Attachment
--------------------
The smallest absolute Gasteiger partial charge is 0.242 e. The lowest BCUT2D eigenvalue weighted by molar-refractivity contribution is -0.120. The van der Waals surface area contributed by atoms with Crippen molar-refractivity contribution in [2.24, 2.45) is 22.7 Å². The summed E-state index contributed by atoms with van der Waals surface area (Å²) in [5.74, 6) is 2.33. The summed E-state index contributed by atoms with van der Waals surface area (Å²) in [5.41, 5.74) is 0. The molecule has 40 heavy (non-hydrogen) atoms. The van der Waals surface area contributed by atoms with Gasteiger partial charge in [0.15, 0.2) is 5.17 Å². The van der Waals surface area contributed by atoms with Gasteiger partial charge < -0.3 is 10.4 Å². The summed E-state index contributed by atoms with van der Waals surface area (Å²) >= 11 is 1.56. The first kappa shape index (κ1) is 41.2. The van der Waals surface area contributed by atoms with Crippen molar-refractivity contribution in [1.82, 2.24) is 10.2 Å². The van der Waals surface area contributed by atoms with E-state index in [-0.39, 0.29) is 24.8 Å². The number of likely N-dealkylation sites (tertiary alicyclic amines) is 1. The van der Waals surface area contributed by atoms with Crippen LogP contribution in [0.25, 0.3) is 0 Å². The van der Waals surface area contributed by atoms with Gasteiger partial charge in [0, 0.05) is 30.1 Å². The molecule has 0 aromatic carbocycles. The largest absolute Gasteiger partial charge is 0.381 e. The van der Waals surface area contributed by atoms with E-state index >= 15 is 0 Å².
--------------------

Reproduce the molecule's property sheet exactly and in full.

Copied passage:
The smallest absolute Gasteiger partial charge is 0.242 e. The lowest BCUT2D eigenvalue weighted by molar-refractivity contribution is -0.120. The van der Waals surface area contributed by atoms with Crippen molar-refractivity contribution in [2.24, 2.45) is 22.7 Å². The summed E-state index contributed by atoms with van der Waals surface area (Å²) in [5.74, 6) is 2.33. The summed E-state index contributed by atoms with van der Waals surface area (Å²) in [5.41, 5.74) is 0. The molecule has 40 heavy (non-hydrogen) atoms. The van der Waals surface area contributed by atoms with Gasteiger partial charge in [0.15, 0.2) is 5.17 Å². The van der Waals surface area contributed by atoms with Gasteiger partial charge < -0.3 is 10.4 Å². The summed E-state index contributed by atoms with van der Waals surface area (Å²) >= 11 is 1.56. The first kappa shape index (κ1) is 41.2. The van der Waals surface area contributed by atoms with Crippen molar-refractivity contribution in [1.82, 2.24) is 10.2 Å². The van der Waals surface area contributed by atoms with E-state index in [-0.39, 0.29) is 24.8 Å². The number of likely N-dealkylation sites (tertiary alicyclic amines) is 1. The van der Waals surface area contributed by atoms with Crippen LogP contribution in [0.25, 0.3) is 0 Å². The van der Waals surface area contributed by atoms with Gasteiger partial charge in [0, 0.05) is 30.1 Å². The molecule has 0 aromatic carbocycles. The largest absolute Gasteiger partial charge is 0.381 e. The van der Waals surface area contributed by atoms with E-state index >= 15 is 0 Å².